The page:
by Drew Baumgartner
This article contains SPOILERS. If you haven’t read the issue yet, proceed at your own risk!
I have a friend who loved Law & Order until someone pointed out to him just how predictable every episode is. Law & Order was notorious for having a particularly rigid structure, but I’d argue that predictability is built into all procedurals. That is, so long as we understand the procedure. Everything follows logically from what comes before — once the victim is identified, the police will want to talk to their home, work, family and friends, for example — so we have a rather strong expectation of what will come next. That may make it sound like it’s difficult to surprise people in a procedural, but those strong expectations actually make it much, much easier to do something unexpected, as the “expected” is such a known quantity. This is something Warren Ellis and Jon Davis-Hunt clearly understand, leaning hard into the expected of The Wild Storm 7 while simultaneously taking us in some unexpected new directions.
That new direction comes in the form of John Colt, who is introduced needing an emergency evacuation from his post spying on an I.O. black site. His sudden arrival is surprising enough, but he quickly shakes things up back at Marlowe’s WildC.A.T headquarters, as Colt pokes holes in all of their leading theories about what exactly is going on. He doesn’t yet have a better explanation, but he knows enough to think that Marlowe’s status as an extraterrestrial has nothing to do with it. It’s in keeping with the elusive aesthetic of this series that a character can arrive to totally undermine what we think we know about what’s going on, leaving us on even shakier ground than we started — we’re back to square one, though the wheels seem to be turning in Colt’s head. Also in keeping with this series’ aesthetic: Colt’s white-knuckling his way through an improvised escape. He didn’t plan to fight his way to a broom closet a floor above his office, but he’s more than capable of doing so at a moment’s notice:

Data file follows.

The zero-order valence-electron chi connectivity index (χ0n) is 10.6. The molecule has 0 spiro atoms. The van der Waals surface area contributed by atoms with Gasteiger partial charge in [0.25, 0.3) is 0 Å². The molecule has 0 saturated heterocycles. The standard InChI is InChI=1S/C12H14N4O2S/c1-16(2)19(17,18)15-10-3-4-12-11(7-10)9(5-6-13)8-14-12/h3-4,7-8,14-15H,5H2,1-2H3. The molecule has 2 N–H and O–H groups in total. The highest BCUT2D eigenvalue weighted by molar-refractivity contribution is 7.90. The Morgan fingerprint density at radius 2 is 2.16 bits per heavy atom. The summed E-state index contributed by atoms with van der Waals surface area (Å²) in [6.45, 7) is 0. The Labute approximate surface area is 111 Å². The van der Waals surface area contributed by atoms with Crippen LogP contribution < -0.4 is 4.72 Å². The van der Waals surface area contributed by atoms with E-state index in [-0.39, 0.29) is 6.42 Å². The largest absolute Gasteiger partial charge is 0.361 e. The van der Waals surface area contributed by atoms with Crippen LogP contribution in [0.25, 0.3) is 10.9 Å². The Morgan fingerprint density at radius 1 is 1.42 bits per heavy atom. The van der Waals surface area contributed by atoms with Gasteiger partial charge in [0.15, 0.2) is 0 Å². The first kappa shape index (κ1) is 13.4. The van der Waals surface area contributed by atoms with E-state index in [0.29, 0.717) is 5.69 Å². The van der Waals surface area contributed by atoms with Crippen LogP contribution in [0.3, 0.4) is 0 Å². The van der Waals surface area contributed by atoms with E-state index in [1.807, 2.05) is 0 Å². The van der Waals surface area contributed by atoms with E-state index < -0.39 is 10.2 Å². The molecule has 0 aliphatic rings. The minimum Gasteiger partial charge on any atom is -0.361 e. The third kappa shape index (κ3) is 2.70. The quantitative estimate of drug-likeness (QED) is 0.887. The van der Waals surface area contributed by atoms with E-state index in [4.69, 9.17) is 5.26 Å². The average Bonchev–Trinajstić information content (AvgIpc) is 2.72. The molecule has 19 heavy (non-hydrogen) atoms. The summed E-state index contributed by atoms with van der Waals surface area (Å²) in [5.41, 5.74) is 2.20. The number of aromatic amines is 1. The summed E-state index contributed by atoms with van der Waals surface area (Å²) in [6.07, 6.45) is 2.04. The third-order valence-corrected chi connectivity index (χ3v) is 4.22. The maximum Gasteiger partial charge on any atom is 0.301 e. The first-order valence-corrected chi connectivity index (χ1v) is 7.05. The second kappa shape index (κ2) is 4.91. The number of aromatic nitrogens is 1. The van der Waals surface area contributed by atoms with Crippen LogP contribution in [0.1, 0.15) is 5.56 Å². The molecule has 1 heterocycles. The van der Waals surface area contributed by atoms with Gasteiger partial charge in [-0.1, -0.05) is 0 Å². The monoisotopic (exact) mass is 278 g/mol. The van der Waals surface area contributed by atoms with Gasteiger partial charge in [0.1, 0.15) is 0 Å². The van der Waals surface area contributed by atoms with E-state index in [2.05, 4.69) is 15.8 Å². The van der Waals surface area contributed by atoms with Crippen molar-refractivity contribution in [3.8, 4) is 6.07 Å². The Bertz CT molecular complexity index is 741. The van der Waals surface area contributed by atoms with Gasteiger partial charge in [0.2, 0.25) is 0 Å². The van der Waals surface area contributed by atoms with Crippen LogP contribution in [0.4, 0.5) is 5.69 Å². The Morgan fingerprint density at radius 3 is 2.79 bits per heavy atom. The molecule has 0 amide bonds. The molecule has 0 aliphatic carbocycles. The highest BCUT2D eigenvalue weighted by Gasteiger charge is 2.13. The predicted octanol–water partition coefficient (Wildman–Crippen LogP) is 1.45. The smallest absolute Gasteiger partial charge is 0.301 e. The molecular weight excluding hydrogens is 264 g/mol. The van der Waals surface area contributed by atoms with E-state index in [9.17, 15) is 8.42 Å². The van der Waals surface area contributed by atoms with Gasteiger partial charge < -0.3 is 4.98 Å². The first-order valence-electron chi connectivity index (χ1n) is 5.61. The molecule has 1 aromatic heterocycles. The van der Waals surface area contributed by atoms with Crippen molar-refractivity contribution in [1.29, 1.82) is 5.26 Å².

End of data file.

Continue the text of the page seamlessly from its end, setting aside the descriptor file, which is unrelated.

I don’t know why gravity seems to go all Inception-y during this scene, but Davis-Hunt draws it with such schematic clarity, it really doesn’t matter — we see exactly how Colt brings down each of these guys.
As delighted as I am by the wrench Colt throws into the series’ machinations, I have to say that even the more straightforward procedural elements are a pleasure to read. There’s nothing surprising about I.O.’s scrambling to figure out what is going on with Marleow and Angela Spica and this WildC.A.T., or about Spica demanding some answers about what the heck is going on, but Ellis delivers those moments with enough well-observed character details that they’re full of new information, even if they aren’t advancing the plot in any meaningful way. I guess, in that way, Law & Order was a terrible point of reference — I’d gladly read an issue of Wild Storm that just details characters following a logical progression of action; it’d still pack in more nuanced character details and clever artwork than most other series on the shelves.
The conversation doesn’t stop there. What do you wanna talk about from this issue?